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Column: If we're committing a crime to punish a crime, should we be doing it at all?

Drugs commonly used for lethal injection in death penalty cases have increasingly become as scarce as the incarceration itself, leading a number of states to form contracts with illegal venders to obtain the magical serum of death.

Since the introduction of the death penalty in 1976, the U.S. has executed a total of 1,419 people, according to the Death Penalty Information Center. According to the Arizona Republic at first states used propofol, but after Michael Jackson’s death the company temporarily took the drug off the market — thiopental went on the rise.

According to the Guardian, thiopental has been around for nearly 77 years, and although it predates the Food, Drug and Cosmetic Act of 1938, according to the Arizona Republic, thiopental is a fairly safe anesthetic.

“Sodium thiopental is an intravenous drug used (in the past) to induce or start anesthesia, which then, generally, continued with gas anesthesia once an airway was established,” said Stuart Hameroff, the UA director of the Center for Consciousness Studies and emeritus professor of Anesthesiology. “Thiopental (in sufficient dosage) renders the patient unconscious. They are not aware. They ‘go to sleep’ and lose consciousness for the duration of the drug effect,” he said.

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As death row grew in size so did the demand for drugs to carry out the deed, and once propofol disappeared states burned through the nation’s supply of thiopental. Executioners ran completely out of luck since the drug isn’t manufactured in the U.S., according to the Arizona Republic.

The only producer of thiopental, Hospira, was forced to shut down U.S. production and move to Italy as the only way to keep its license to manufacture, according to the Guardian.

States are unable to obtain thiopental overseas either because of the European Union ban on the exportation of drugs used for capital punishment, according to The Atlantic and the Arizona Republic. According to the Republic, however, the U.S. has been illegally importing such drugs since 2010.

States that continue to attempt to obtain thiopental include Nebraska, Tennessee, California, Texas and Arizona, according to the Death Penalty Information Center.

Shortages have left states illegally importing this drug largely from a manufacturer and distributor by the name of Chris Harris. With zero pharmaceutical background, Harris runs his cartel silently out of a rented office space in India, restricting contact with his own employees to mostly email.

On July 25, shipments of the drug were stopped by the FDA at Phoenix Sky Harbor Airport and confiscated, according to the Associated Press. The Arizona Department of Corrections purchased 1,000 vials of thiopental at $25 a piece, adding up to nearly $27,000 with shipping costs according to the Arizona Republic.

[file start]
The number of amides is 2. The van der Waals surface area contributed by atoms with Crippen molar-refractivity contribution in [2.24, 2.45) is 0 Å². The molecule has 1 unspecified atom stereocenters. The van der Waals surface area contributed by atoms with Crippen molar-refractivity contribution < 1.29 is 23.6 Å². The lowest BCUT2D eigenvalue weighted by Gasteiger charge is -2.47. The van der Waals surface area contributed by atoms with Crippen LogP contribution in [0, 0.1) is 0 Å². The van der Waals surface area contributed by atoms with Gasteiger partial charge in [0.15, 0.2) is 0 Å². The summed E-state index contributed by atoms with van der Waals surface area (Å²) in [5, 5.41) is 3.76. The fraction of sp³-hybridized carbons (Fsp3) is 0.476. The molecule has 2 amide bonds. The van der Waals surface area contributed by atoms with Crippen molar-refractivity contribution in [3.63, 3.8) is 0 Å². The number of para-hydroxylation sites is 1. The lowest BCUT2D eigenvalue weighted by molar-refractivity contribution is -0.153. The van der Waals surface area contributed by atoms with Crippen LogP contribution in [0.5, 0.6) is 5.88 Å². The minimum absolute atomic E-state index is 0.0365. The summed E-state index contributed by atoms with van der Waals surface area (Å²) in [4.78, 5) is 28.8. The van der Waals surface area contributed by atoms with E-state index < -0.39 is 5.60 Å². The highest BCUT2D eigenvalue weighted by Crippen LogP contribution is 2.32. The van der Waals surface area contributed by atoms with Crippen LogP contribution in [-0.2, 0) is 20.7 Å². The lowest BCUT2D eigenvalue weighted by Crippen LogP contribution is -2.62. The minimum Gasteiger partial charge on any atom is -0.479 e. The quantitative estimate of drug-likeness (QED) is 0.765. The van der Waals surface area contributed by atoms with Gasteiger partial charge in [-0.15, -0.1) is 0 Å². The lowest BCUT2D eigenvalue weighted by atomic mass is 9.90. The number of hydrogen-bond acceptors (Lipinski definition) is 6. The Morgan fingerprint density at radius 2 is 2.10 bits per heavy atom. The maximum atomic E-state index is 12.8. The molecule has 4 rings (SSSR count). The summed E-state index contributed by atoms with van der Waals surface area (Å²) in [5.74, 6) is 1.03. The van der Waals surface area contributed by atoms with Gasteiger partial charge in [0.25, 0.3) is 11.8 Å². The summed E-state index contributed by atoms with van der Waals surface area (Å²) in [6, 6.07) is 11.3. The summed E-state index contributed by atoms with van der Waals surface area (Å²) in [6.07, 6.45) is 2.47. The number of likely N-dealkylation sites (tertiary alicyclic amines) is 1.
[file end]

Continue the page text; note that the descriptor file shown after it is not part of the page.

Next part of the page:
That’s money that could easily help fund government projects for rehab centers or mental disorder research or public safety — but nope, Arizona said screw that, let’s just kill already imprisoned criminals instead of trying to help or stop more.

Sometimes states without such hefty sums of money lying around instead turn to mixing experimental drugs together in hopes the concoction will result in a swift painless death. This has been far from the reality.

According to the Arizona Republic, during July 2014, Joseph Rudolph Wood was injected with the controversial mix of drugs that Oklahoma had previously attempted but failed; it took Wood two hours to die.

As of October 2015 only 31 states still allow the death penalty, and the rate of incarcerations has dropped significantly since its peaking days in 1999. The total number sentenced to death that year was 279, and in 2014 that number was 73, according to the Death Penalty Information Center.

Killing is never the answer; ask any elementary school student that question. Not only are the kids right, but the facts also agree.

According to a study by the National Research Council, 88 percent of experts agreed that executions do not lower homicide rates.

The shortage of lethal drugs shouldn’t be taken as an opportunity to try and create new ones or buy ourselves into a grave, but a chance to end the death penalty once and for all.

Whether it’s propofol or thiopental, both drugs are humane ways to end a prisoner’s life, but if an entire continent is prepared to drop the all charges, then perhaps it’s time America puts down the needle.


Follow Ashleigh Horrowitz on Twitter.



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